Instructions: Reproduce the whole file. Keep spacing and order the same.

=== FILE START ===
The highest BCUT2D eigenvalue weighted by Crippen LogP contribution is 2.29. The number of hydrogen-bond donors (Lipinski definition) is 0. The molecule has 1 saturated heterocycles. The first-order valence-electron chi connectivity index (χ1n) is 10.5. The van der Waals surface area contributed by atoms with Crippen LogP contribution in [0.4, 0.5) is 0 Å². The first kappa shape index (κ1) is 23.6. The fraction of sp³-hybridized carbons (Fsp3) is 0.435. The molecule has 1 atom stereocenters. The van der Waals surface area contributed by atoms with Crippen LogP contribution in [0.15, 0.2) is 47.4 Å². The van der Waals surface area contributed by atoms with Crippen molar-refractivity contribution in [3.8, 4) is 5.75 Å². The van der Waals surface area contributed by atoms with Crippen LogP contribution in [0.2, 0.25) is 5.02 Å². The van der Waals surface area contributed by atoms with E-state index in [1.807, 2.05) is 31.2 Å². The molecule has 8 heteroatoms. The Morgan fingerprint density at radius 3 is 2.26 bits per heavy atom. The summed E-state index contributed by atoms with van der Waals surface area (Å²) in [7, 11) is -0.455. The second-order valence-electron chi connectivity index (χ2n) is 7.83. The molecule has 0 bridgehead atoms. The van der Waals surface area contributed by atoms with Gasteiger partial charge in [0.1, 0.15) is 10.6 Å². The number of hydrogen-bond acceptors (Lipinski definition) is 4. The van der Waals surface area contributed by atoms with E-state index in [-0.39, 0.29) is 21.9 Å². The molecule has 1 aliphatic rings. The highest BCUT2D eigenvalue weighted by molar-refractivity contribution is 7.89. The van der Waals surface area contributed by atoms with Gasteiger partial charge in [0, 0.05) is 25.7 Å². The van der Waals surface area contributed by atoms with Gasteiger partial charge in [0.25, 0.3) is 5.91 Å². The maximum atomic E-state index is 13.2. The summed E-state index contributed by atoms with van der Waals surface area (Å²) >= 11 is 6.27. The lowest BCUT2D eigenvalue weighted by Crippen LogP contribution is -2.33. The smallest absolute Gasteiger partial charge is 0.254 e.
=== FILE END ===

The highest BCUT2D eigenvalue weighted by Crippen LogP contribution is 2.29. The number of hydrogen-bond donors (Lipinski definition) is 0. The molecule has 1 saturated heterocycles. The first-order valence-electron chi connectivity index (χ1n) is 10.5. The van der Waals surface area contributed by atoms with Crippen LogP contribution in [0.4, 0.5) is 0 Å². The first kappa shape index (κ1) is 23.6. The fraction of sp³-hybridized carbons (Fsp3) is 0.435. The molecule has 1 atom stereocenters. The van der Waals surface area contributed by atoms with Crippen LogP contribution in [0.15, 0.2) is 47.4 Å². The van der Waals surface area contributed by atoms with Crippen molar-refractivity contribution in [3.8, 4) is 5.75 Å². The van der Waals surface area contributed by atoms with Crippen LogP contribution in [0.2, 0.25) is 5.02 Å². The van der Waals surface area contributed by atoms with E-state index in [1.807, 2.05) is 31.2 Å². The molecule has 8 heteroatoms. The Morgan fingerprint density at radius 3 is 2.26 bits per heavy atom. The summed E-state index contributed by atoms with van der Waals surface area (Å²) in [7, 11) is -0.455. The second-order valence-electron chi connectivity index (χ2n) is 7.83. The molecule has 0 bridgehead atoms. The van der Waals surface area contributed by atoms with Gasteiger partial charge in [0.1, 0.15) is 10.6 Å². The number of hydrogen-bond acceptors (Lipinski definition) is 4. The van der Waals surface area contributed by atoms with E-state index in [-0.39, 0.29) is 21.9 Å². The molecule has 1 aliphatic rings. The highest BCUT2D eigenvalue weighted by molar-refractivity contribution is 7.89. The van der Waals surface area contributed by atoms with Gasteiger partial charge in [0, 0.05) is 25.7 Å². The van der Waals surface area contributed by atoms with Gasteiger partial charge in [0.25, 0.3) is 5.91 Å². The maximum atomic E-state index is 13.2. The summed E-state index contributed by atoms with van der Waals surface area (Å²) >= 11 is 6.27. The lowest BCUT2D eigenvalue weighted by Crippen LogP contribution is -2.33. The smallest absolute Gasteiger partial charge is 0.254 e.